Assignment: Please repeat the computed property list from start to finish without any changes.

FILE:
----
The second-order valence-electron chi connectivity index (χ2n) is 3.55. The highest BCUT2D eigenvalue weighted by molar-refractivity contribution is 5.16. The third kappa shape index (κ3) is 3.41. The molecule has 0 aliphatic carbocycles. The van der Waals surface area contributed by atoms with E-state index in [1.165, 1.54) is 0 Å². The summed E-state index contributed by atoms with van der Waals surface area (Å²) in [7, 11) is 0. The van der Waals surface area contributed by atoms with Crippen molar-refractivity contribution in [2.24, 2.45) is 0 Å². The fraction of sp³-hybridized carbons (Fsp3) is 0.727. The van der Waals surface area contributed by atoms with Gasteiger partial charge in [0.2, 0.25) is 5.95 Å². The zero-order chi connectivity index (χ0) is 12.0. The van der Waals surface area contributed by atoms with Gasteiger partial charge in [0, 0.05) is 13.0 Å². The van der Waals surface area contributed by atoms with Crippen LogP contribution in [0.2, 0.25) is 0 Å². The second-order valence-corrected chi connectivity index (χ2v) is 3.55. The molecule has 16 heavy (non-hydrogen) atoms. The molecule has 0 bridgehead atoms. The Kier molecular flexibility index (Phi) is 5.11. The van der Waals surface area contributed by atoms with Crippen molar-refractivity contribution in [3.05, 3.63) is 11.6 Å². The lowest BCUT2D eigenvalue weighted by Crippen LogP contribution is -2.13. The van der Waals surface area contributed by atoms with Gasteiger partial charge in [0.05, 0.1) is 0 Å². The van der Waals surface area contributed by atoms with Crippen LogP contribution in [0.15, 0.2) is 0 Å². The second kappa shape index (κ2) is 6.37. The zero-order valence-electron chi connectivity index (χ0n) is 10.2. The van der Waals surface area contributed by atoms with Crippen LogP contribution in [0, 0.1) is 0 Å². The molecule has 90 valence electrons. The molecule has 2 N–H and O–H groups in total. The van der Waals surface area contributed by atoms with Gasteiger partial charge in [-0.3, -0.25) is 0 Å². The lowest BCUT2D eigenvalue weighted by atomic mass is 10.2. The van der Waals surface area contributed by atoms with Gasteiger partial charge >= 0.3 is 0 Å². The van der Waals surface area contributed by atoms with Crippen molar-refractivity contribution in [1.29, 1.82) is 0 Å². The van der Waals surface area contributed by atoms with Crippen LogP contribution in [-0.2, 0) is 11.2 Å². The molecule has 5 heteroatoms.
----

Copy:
The second-order valence-electron chi connectivity index (χ2n) is 3.55. The highest BCUT2D eigenvalue weighted by molar-refractivity contribution is 5.16. The third kappa shape index (κ3) is 3.41. The molecule has 0 aliphatic carbocycles. The van der Waals surface area contributed by atoms with E-state index in [1.165, 1.54) is 0 Å². The summed E-state index contributed by atoms with van der Waals surface area (Å²) in [7, 11) is 0. The van der Waals surface area contributed by atoms with Crippen molar-refractivity contribution in [2.24, 2.45) is 0 Å². The fraction of sp³-hybridized carbons (Fsp3) is 0.727. The van der Waals surface area contributed by atoms with Gasteiger partial charge in [0.2, 0.25) is 5.95 Å². The zero-order chi connectivity index (χ0) is 12.0. The van der Waals surface area contributed by atoms with Gasteiger partial charge in [0, 0.05) is 13.0 Å². The van der Waals surface area contributed by atoms with Crippen LogP contribution in [0.2, 0.25) is 0 Å². The second-order valence-corrected chi connectivity index (χ2v) is 3.55. The molecule has 16 heavy (non-hydrogen) atoms. The molecule has 0 bridgehead atoms. The Kier molecular flexibility index (Phi) is 5.11. The van der Waals surface area contributed by atoms with Crippen molar-refractivity contribution in [3.05, 3.63) is 11.6 Å². The lowest BCUT2D eigenvalue weighted by Crippen LogP contribution is -2.13. The van der Waals surface area contributed by atoms with Gasteiger partial charge in [0.05, 0.1) is 0 Å². The van der Waals surface area contributed by atoms with Crippen LogP contribution in [0.15, 0.2) is 0 Å². The second kappa shape index (κ2) is 6.37. The zero-order valence-electron chi connectivity index (χ0n) is 10.2. The van der Waals surface area contributed by atoms with Crippen LogP contribution in [0, 0.1) is 0 Å². The molecule has 90 valence electrons. The molecule has 2 N–H and O–H groups in total. The van der Waals surface area contributed by atoms with Gasteiger partial charge in [-0.3, -0.25) is 0 Å². The lowest BCUT2D eigenvalue weighted by atomic mass is 10.2. The van der Waals surface area contributed by atoms with Gasteiger partial charge >= 0.3 is 0 Å². The van der Waals surface area contributed by atoms with Crippen molar-refractivity contribution in [1.29, 1.82) is 0 Å². The van der Waals surface area contributed by atoms with Crippen LogP contribution in [-0.2, 0) is 11.2 Å². The molecule has 5 heteroatoms.